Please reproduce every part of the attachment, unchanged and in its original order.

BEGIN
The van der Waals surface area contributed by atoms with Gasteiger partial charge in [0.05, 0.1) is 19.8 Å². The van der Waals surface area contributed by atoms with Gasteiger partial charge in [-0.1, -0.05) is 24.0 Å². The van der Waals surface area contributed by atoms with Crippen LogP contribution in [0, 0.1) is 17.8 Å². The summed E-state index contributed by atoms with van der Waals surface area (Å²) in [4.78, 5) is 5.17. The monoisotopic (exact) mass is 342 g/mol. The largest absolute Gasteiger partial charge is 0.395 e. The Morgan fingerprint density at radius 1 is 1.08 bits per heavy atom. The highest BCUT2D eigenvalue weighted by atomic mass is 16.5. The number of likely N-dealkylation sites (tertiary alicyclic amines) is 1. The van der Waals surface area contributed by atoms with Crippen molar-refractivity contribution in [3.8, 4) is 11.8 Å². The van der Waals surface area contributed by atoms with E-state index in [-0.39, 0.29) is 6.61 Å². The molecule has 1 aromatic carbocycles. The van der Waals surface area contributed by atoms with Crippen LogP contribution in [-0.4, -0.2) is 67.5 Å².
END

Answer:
The van der Waals surface area contributed by atoms with Gasteiger partial charge in [0.05, 0.1) is 19.8 Å². The van der Waals surface area contributed by atoms with Gasteiger partial charge in [-0.1, -0.05) is 24.0 Å². The van der Waals surface area contributed by atoms with Crippen LogP contribution in [0, 0.1) is 17.8 Å². The summed E-state index contributed by atoms with van der Waals surface area (Å²) in [4.78, 5) is 5.17. The monoisotopic (exact) mass is 342 g/mol. The largest absolute Gasteiger partial charge is 0.395 e. The Morgan fingerprint density at radius 1 is 1.08 bits per heavy atom. The highest BCUT2D eigenvalue weighted by atomic mass is 16.5. The number of likely N-dealkylation sites (tertiary alicyclic amines) is 1. The van der Waals surface area contributed by atoms with Crippen molar-refractivity contribution in [3.8, 4) is 11.8 Å². The van der Waals surface area contributed by atoms with E-state index in [-0.39, 0.29) is 6.61 Å². The molecule has 1 aromatic carbocycles. The van der Waals surface area contributed by atoms with Crippen LogP contribution in [-0.4, -0.2) is 67.5 Å².